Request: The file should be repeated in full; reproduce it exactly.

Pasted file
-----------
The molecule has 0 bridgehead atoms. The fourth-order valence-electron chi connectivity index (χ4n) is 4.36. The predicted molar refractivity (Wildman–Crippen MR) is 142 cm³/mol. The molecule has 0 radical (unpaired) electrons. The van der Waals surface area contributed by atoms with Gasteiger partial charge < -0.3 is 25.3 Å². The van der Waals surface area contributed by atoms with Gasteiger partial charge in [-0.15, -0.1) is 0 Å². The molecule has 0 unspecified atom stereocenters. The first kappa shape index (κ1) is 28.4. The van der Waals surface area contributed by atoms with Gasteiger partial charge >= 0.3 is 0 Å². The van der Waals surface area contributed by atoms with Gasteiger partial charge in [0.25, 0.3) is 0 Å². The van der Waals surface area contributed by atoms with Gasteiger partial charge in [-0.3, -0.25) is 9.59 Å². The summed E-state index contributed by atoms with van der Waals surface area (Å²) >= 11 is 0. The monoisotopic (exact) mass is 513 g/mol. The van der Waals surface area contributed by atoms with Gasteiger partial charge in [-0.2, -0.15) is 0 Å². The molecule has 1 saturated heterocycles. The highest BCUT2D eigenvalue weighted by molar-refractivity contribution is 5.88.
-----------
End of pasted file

The molecule has 0 bridgehead atoms. The fourth-order valence-electron chi connectivity index (χ4n) is 4.36. The predicted molar refractivity (Wildman–Crippen MR) is 142 cm³/mol. The molecule has 0 radical (unpaired) electrons. The van der Waals surface area contributed by atoms with Gasteiger partial charge < -0.3 is 25.3 Å². The van der Waals surface area contributed by atoms with Gasteiger partial charge in [-0.15, -0.1) is 0 Å². The molecule has 0 unspecified atom stereocenters. The first kappa shape index (κ1) is 28.4. The van der Waals surface area contributed by atoms with Gasteiger partial charge >= 0.3 is 0 Å². The van der Waals surface area contributed by atoms with Gasteiger partial charge in [0.25, 0.3) is 0 Å². The van der Waals surface area contributed by atoms with Gasteiger partial charge in [-0.3, -0.25) is 9.59 Å². The summed E-state index contributed by atoms with van der Waals surface area (Å²) >= 11 is 0. The monoisotopic (exact) mass is 513 g/mol. The van der Waals surface area contributed by atoms with Gasteiger partial charge in [-0.2, -0.15) is 0 Å². The molecule has 1 saturated heterocycles. The highest BCUT2D eigenvalue weighted by molar-refractivity contribution is 5.88.